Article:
I have known many black colleagues at my university. I got to know two of them well enough to meet outside of work. I've had several cordial relationships. I have an innate ability to get along well with people and gain their trust. I don't take credit for it, but it is a great advantage. It helps me seem like one of those people the comedian Roy Wood, Jr., calls "cool white people" who are "down with the struggle."

But have you noticed that my life as a white guy consists of a series of anecdotes? I can probably count on two hands the number of black people I've spent more than a few hours with. And each time I was with an African-American, I turned into a white guy. My whiteness was suddenly marked.

Most of the time I wasn't a white guy, because my whiteness just blended in. It wasn't an issue. But I'd be a liar if I told you I wasn't thinking about racial difference every time I spent time with black people. I wanted good race relations. But that self-consciousness itself foregrounded skin color.

That's why I don't believe people who claim to be colorblind. "I don't see the skin color, I just see the individual," the wishful thinking goes. The claim not to notice skin color itself acknowledges skin color, a self-contradiction. If colorblindness was actually a possibility, there would be no need to talk about it.

One of the reasons why some Americans disliked President Obama was that he constantly reminded them they were white. This is why some claim Obama was a racist: his power and his presence forced them to think about blackness and whiteness. But what's called "playing the race card" is just an acknowledgment that race is an issue.

I don't contribute much to racial prejudice and discrimination. But that doesn't mean I'm helping to eliminate it outside of my very small circle of anecdotal encounters. It would be nice to be one of Roy Wood Jr.'s "cool white people," but my "coolness" is also complacency, contentment with the status quo, the feeling I'm already doing my part.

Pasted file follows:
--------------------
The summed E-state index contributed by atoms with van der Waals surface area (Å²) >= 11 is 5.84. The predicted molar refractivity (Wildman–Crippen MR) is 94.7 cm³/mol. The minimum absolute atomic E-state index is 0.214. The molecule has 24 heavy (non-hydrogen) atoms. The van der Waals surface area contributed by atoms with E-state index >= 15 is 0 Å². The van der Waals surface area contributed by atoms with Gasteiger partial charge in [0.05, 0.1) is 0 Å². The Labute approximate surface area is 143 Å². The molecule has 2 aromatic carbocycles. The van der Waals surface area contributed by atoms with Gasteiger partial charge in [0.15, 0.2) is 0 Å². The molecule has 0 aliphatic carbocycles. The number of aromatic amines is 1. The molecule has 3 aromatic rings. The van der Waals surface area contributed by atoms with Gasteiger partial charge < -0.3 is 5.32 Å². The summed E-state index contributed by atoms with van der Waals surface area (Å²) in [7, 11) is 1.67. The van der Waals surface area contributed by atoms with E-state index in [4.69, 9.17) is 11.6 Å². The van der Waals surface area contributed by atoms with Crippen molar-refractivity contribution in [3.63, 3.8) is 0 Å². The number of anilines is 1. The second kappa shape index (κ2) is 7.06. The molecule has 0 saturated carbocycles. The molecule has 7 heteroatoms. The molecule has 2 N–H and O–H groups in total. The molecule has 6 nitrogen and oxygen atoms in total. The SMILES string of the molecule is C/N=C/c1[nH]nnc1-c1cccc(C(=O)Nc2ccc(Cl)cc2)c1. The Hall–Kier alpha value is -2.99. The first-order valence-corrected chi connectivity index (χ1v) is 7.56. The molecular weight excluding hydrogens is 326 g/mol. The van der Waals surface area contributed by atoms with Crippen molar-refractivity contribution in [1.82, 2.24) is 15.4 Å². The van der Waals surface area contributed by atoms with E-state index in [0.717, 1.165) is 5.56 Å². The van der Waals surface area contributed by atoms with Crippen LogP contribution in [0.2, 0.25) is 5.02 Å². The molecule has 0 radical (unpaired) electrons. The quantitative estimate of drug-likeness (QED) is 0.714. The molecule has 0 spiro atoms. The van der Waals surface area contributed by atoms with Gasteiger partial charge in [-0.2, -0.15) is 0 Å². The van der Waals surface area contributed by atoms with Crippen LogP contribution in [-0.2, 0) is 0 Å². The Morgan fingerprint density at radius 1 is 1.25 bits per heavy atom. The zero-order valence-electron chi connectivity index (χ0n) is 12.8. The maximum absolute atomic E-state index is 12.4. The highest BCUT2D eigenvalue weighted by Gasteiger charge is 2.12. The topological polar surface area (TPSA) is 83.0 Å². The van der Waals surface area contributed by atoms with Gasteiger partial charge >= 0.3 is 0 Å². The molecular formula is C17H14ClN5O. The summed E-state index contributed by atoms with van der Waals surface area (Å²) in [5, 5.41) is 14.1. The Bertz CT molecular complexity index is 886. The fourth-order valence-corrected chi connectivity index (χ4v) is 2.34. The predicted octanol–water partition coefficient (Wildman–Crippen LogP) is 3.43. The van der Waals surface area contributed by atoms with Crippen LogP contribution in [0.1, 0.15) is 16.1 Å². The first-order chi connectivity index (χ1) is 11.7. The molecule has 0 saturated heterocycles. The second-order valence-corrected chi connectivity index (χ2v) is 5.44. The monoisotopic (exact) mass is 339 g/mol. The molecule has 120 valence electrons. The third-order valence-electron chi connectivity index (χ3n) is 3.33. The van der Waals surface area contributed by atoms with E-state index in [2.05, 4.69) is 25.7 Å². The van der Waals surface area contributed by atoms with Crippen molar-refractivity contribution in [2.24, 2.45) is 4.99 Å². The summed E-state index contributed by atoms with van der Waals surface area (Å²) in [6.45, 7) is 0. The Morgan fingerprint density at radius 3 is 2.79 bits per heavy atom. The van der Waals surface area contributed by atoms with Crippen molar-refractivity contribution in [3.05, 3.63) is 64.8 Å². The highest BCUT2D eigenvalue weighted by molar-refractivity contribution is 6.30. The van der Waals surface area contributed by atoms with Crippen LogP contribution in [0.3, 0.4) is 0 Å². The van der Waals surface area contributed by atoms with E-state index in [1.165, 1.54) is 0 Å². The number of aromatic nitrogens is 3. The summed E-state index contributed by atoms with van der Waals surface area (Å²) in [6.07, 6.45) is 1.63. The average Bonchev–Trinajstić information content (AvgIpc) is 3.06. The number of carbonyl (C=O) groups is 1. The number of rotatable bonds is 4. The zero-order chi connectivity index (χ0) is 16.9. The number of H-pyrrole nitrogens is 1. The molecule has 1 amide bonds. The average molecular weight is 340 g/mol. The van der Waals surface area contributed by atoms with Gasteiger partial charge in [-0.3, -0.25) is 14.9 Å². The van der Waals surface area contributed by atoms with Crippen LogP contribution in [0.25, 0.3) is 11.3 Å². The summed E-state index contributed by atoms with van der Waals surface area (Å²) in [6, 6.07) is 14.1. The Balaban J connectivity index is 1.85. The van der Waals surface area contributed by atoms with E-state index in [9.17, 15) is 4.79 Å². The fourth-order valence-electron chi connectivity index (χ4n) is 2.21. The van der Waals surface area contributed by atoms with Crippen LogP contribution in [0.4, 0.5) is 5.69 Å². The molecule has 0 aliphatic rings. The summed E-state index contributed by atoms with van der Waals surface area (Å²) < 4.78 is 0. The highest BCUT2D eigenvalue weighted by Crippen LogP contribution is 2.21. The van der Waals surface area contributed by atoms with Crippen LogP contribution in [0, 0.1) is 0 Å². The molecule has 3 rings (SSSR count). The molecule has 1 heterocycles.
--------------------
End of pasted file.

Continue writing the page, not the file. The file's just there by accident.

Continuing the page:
I also participate in "implicit bias," which Sherrilyn Ifill, president of the NAACP Legal Defense Fund (who is advising Starbucks on racial sensitivity training) describes this way: "we all are processing and mentally making shortcuts, and some of those shortcuts are harmless and some of them are harmful. And so it's very possible to be a person who eschews racism, believes in justice and equality and still take actions or behave in a way or make decisions in a way that reveals that that person has implicit biases."

It's true that overt racial discrimination, white supremacy, the disproportionate black prison population, and the disproportionate use of official violence against black people are major problems in race relations in the US. But it's also true that even a "cool white person" like me, who "eschews racism" and "believes in justice and equality," is free to not be a white guy at almost any time. In many, maybe most situations, black people don't have the same privilege of not being black. There may be ways to settle and solve racial discord in my country, but pretending to be colorblind isn't one of them.